Iowa representative Art Staed introduced new legislation this week that would put an immediate moratorium on any new builds of factory farms, halt expansions of current farms and punish operators more forcefully for environmental violations.
The bill regards Concentrated Animal Feeding Operations, or CAFOs. It prohibits new construction or expansion of existing CAFOs and includes options to expand the legislation in the future. In a survey from the Johns Hopkins Center for a Livable Future, 63 percent of Iowans supported a moratorium on CAFOs.
“I will not see our state sacrificed so corporations can make a quick buck,” said Staed, a Democrat, in a statement. “My colleagues in the state legislature need to stand up to Big Ag, and hold these corporate players accountable for their environmental degradation. It’s time for a moratorium on factory farms in Iowa.”
The Iowa chapter of Food & Water Watch put the number of factory farms across Iowa at more than 10,000, with an additional 300 to 500 new facilities built each year. It also links the expansion of these farms to water pollution in the state. American Rivers, a national river conservation group, has listed the Raccoon River as one of the country’s most endangered. The group notes that the Raccoon River provides drinking water to many citizens in Des Moines and is polluted by manure and waste run-off from more than 750 factory farms.
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Staed went on to say that the bill will also confront the “water quality crisis” across the state, by upping fines for producers that breach environmental limits. Now, a violation of the water quality regulation comes with a fine of up to $5,000.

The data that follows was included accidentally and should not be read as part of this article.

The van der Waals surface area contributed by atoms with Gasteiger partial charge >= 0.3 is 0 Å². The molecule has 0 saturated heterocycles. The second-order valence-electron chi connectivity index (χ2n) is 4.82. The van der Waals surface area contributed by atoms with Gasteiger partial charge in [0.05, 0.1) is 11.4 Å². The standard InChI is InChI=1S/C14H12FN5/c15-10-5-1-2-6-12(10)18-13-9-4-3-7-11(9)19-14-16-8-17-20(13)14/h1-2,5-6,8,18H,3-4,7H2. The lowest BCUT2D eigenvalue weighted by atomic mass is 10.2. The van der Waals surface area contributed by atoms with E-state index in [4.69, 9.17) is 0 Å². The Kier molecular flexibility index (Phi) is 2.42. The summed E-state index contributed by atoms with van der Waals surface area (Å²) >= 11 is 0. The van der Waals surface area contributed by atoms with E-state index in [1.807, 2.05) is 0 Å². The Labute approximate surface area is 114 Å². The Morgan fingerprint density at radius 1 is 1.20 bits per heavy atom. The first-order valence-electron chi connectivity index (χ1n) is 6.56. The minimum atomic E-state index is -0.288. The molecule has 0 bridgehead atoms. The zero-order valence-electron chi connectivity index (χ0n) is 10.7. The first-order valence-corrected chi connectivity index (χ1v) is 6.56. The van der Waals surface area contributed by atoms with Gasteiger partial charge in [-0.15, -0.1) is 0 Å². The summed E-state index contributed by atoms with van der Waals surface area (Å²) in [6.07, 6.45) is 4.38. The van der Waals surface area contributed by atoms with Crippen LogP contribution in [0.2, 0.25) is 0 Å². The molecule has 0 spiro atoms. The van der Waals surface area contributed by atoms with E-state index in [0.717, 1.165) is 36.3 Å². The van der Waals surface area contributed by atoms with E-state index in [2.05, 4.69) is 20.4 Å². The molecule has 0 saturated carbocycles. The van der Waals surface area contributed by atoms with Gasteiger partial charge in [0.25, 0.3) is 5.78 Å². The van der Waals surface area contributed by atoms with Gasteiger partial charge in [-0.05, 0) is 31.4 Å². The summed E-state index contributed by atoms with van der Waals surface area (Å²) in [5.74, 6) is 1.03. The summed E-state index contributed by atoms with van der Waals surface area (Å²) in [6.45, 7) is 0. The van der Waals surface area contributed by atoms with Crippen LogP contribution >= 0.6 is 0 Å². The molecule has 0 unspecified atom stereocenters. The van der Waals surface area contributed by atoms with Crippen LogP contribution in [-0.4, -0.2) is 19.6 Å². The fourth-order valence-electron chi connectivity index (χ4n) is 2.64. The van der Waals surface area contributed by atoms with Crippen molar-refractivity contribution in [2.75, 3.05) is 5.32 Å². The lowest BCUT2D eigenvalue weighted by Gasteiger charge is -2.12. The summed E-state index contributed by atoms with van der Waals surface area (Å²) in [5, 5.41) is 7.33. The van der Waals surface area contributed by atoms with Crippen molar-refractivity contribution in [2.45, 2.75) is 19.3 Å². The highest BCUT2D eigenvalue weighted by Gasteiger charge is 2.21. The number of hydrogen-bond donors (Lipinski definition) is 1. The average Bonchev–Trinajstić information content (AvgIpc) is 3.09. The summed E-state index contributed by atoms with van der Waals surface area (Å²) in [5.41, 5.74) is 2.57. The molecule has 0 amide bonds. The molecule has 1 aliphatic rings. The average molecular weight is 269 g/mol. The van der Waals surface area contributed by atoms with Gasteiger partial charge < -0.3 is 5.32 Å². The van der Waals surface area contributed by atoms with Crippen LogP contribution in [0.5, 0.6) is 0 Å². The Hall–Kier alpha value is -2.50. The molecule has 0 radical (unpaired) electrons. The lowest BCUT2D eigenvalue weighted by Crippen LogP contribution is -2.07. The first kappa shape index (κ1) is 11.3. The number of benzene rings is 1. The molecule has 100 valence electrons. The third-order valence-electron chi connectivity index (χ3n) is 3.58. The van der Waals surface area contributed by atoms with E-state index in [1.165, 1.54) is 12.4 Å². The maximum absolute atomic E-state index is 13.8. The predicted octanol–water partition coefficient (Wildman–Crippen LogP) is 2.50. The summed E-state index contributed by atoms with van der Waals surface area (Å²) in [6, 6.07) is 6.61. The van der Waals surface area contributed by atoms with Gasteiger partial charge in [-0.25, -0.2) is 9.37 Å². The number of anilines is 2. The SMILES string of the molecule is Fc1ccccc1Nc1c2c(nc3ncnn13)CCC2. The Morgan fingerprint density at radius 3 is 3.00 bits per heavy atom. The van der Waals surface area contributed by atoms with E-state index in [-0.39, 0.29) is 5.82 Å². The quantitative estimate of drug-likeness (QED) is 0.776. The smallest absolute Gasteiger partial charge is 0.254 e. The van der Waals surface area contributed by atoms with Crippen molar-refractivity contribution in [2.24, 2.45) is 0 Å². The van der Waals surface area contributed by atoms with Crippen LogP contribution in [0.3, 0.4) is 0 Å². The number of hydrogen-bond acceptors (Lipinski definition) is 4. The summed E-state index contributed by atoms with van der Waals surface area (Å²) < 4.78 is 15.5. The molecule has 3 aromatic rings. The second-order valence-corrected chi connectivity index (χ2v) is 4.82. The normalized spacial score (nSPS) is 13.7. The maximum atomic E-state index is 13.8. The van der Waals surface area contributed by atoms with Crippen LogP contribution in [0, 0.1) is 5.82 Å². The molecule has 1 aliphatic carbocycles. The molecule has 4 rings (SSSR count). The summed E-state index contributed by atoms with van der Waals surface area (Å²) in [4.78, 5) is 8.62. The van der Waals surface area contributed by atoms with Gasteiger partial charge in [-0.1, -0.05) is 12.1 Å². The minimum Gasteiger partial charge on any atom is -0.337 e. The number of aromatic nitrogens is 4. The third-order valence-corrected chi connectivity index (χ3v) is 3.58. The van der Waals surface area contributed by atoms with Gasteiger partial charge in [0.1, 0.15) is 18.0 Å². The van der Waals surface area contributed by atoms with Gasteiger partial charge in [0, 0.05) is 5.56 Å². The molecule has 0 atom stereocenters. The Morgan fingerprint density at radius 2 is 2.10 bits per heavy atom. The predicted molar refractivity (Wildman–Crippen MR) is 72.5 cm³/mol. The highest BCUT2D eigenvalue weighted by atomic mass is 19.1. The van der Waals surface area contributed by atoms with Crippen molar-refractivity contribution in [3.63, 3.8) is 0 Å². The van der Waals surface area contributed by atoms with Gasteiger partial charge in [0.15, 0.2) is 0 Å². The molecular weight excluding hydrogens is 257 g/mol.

This aspect of the bill is especially popular with local groups such as the Iowa Alliance for Responsible Agriculture (IARA). “Factory farms are expanding unchecked in Iowa, and with it our water pollution is reaching crisis levels,” said John Aspray, chairman of IARA. Aspray said the bill will ensure that “companies from JBS to Tyson, whose profit-hoarding creates this pollution, can be held responsible for its clean-up.” Last month, the IARA held a lobby day in the state capitol, advocating for the end to factory farms.
It remains to be seen how much support the bill will get in the Republican-led legislature. Similar attempts have failed in previous years, but Staed remains hopeful that the bill will reach a subcommittee later this year.